sphincters serve to adjust the amount of blood flow to meet the demands
Starling’s hypothesis describes the filtration and absorption
across capillary walls.
The capillary wall is known to consist of
endothelium with a basement membrane that is highly permeable to
allow fluid exchange.
Several factors govern such exchange: (1)
hydrostatic capillary blood pressure, p,, (2) osmotic pressure
hydrostatic interstitial fluid pressure, pi and (4) osmotic
of the proteins in the interstitial fluid. These define the
under equilibrium. In other words, the difference in fluid pressure in the
capillary and the surrounding interstitial tissue equals the difference in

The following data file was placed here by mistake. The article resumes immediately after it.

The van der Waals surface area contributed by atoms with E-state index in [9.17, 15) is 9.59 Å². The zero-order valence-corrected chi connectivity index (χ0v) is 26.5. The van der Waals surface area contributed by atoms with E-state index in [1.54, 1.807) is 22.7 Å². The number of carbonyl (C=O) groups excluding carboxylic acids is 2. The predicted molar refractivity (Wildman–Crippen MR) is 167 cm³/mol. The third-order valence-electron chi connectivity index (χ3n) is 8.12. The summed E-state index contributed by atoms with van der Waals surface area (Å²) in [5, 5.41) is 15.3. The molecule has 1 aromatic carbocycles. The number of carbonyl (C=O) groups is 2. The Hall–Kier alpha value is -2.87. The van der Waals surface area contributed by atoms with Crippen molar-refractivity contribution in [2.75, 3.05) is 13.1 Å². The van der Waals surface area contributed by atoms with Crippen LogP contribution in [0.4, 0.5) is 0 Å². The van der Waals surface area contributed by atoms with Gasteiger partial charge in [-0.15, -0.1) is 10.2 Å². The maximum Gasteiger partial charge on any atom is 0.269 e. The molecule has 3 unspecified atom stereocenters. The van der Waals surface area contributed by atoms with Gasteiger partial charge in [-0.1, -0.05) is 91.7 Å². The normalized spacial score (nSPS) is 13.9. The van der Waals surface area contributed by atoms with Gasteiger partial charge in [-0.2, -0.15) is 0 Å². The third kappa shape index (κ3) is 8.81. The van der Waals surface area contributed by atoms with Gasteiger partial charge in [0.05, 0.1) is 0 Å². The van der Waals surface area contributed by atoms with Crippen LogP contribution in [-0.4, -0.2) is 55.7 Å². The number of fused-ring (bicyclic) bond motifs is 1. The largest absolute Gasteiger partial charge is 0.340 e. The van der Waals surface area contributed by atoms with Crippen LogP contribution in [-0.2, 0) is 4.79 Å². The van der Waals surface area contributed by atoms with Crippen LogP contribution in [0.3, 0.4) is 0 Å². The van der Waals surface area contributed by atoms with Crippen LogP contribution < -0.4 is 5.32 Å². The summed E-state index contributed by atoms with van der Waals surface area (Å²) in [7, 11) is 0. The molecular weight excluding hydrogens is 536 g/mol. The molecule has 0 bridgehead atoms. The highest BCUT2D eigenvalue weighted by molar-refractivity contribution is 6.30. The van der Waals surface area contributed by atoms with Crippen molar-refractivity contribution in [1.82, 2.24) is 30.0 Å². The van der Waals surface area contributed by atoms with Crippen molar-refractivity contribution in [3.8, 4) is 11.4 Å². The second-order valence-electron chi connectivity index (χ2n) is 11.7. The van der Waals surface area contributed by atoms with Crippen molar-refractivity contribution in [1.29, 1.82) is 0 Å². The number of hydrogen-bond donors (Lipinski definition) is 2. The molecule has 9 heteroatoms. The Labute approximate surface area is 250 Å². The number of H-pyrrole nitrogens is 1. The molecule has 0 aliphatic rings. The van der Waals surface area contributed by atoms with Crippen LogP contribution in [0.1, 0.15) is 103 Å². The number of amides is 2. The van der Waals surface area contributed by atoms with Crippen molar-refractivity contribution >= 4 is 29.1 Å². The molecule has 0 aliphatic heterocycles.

osmotic pressure between the capillary blood and the extravascular fluid.
Depending on the physiological demand, the microcirculatory system
adjusts itself rapidly and efficiently. For this reason, the trans-capillary
flow is given by
eqn. (7.2.4) to:
is capillary permeability and
is the cross-sectional area
available for the exchange.
Capillary permeability is in the order of
g-’cm2s. Several methods are available to measure this flow,
including the micro-occlusion and electro-optical techniques and the
of optical dye.
Some Pressure-Related Mechanical Characteristics
Pressure measurement techniques in the microvessels were mostly based
on the method originally designed by Wiederhielm et al. (1964).
Zweifach and colleagues have refined the technique and performed
1974 and Zweifach and
Fig. 7.2.1 illustrates
such an intravascular